Celt Claire
March 10, 2008

Today we have a quick li'l lesson in Photoshop and why you do not want to annoy a graphic designer. This is actually a very easy tutorial. Which, of course, is made more difficult by the fact that I'm not taking screenshots or making this into a video. Why? Because I didn't think of any of that until after the whole thing was done. So, you get text and the final result.

Step One - find images. In this particular case, someone suggested that a friend should be made a Smurf, yes, a Smurf, one of the bollox-y little blue buggers. So, I went looking for a Smurfette image, just to add insult to injury. I'm mean that way. You might be nicer, I dunno. This friend enjoys hiking and I very quickly found an image of Smurfette rock-climbing. Close enough for government work. I then went to her Flicker account and swiped an image of her. Whilst there, I saw some gorgeous pix of Derwent Edge - just the thing!

Step Two - open Photoshop. Open your background image first. Now, open your cartoon and your person. Align your windows so that you can see a wee bit of your background image file. Now, go over to the layer window and drag the layer of the cartoon over to the bit of background image window that you can see. Voila! you have now added a new layer to your Photoshop file. Hit save. Do the same with the image of the person. You should have 3 layers now. Make sure the background image is on the bottom, the cartoon in the middle and the person on top.

Step Three - Face-off. In this case, I want to insert just the face onto the cartoon image. First, I need to erase everything that is not the face from the person layer. Make sure you've selected the person layer in Photoshop, then use the lasso tool to do a "rough cut" and get rid of all the superfluous background crap from that layer. Then use the eraser tool to smooth things out. The best part about inserting this face over the cartoon is that cartoons have a nice black line to define edges ... so your edges don't have to be perfect. However, you will need to be perfect as you delete all the superfluous stuff around the cartoon character. But! don't forget you have those pretty black outlines to rely on, so it's really not so bad to clean the background off of that layer.

Step Four - Colourizing. In my case, I need to make my friend a nice Celtic blue. If I just use Image > Adjustments > Hue/Saturation, I'll change the whites of the eyes to blue as well and I don't want that. So, the next step is to duplicate the person layer. To make it easier to work, I hide the person layer which is below this one - just for a few minutes. Now, I'm going to erase everything except the whites of the eyes. When that's done, make the person layer below visible again and hide the layer which only has the eyes.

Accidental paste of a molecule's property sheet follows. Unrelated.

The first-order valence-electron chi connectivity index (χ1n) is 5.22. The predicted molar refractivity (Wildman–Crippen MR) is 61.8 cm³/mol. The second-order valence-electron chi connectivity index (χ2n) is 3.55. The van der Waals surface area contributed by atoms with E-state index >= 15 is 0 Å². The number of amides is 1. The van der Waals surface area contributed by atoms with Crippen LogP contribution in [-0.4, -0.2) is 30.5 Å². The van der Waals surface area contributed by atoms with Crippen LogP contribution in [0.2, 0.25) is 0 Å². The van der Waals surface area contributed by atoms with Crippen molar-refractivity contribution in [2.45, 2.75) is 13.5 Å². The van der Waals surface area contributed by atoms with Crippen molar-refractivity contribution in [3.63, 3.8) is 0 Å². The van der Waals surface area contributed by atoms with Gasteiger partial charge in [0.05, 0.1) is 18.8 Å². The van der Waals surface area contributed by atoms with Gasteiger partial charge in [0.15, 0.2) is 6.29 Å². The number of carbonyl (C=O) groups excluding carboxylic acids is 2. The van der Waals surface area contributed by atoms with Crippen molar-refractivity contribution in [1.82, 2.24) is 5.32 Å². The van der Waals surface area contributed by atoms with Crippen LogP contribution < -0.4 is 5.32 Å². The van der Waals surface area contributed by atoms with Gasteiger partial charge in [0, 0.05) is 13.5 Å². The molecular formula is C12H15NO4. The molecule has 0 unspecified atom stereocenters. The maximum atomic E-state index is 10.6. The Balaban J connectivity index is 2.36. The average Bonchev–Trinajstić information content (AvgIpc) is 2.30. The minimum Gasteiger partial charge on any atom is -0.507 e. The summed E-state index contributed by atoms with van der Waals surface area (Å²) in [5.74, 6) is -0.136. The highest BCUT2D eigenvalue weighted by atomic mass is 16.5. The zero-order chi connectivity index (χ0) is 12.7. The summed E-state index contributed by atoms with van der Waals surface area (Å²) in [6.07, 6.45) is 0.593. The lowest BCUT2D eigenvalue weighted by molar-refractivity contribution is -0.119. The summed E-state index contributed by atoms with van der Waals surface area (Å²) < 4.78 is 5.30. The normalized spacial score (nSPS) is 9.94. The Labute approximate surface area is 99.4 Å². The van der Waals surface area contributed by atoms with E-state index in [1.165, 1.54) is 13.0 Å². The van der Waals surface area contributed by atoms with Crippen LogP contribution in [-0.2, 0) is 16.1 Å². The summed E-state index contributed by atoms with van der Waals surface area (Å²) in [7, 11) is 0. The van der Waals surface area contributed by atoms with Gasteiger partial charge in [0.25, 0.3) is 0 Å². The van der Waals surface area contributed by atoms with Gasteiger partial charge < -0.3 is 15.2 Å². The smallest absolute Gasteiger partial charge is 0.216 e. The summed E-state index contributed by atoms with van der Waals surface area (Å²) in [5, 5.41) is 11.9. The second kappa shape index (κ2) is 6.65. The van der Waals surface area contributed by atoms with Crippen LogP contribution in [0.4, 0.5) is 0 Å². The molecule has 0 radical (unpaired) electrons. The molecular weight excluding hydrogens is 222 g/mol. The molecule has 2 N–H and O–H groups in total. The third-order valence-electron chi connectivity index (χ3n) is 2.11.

Make sure you now select the visible person layer. Go ahead and change the Hue/Saturation to get a nice blue colour, trying to match the blue of the cartoon. You want to make sure to select Colorize (darn Photoshop spells that wrong), so you can get a great blue hue. When you have it how you like it, make the layer with the eyes visible again. Merge those two layers together. You've got a blue face with white eyes now!

Did I lose you? Really? I'm sorry. I suck at tutorials when I don't use 3495027 screen shots to help you along. Maybe one day I'll do one as a video. (You can check out Donnie Hoyle's excellent tutorials. If you're not at work, that is.)

Step Five - Smooshing the Face. This is a tad bit tricky. I change the opacity of the face layer to between 50 and 85% depending on the background and how well I can make out what I want to do through the semi-opaque layer. First thing, if you need to rotate the face so it matches the head on the cartoon, do that now! when you've got that lined up, then you smoosh the size of the face down with the re-size handles. You do not necessarily have to do this evenly ... you might take more off the height and leave the face a bit wider - this is a cartoon, remember. You want the face to overlap as much as possible of the cartoon to make later steps easier. You'll want to erase some of the face so it looks like the cartoon character's hair is covering the face.

Step Six - Cleaning Up. Chances are you'll need to use the clone tool or the healing brush or even the smudge tool to get rid of some small flaws.

In my case, I had to copy and paste some of the rocks so they poked out a bit more to the side so the cartoon's hands were actually grasping rock instead of thin air. That required some judicious smudging and cloning to keep the edges looking natural and not like I'd just copied and pasted them. Also, I had to move the two pointing dudes off the near rock and put them on the next stack over. And then make them point at Smurfette instead of something off to the right.

Click to get a beautiful 1024x 768 wallpaper version.

And yeah, I'll make a for really tutorial about this one of these days. :)

Posted by Red Monkey at March 10, 2008 11:45 AM | People Say I Have ADHD, But I Think - Hey Look, A Chicken | | StumbleUpon Toolbar Stumble |

 

dontre said:

waz up

March 10, 2008 2:58 PM

 

jodi said:

LMAO! I am cryin"

March 10, 2008 6:32 PM

You are all powerful! Too well done, a little spooky.

March 11, 2008 12:26 AM

 

Tara R. said:

Excellent descriptions, but I am so right brained I can't do anything without pictures. My lips move when I read too.

March 11, 2008 9:39 PM
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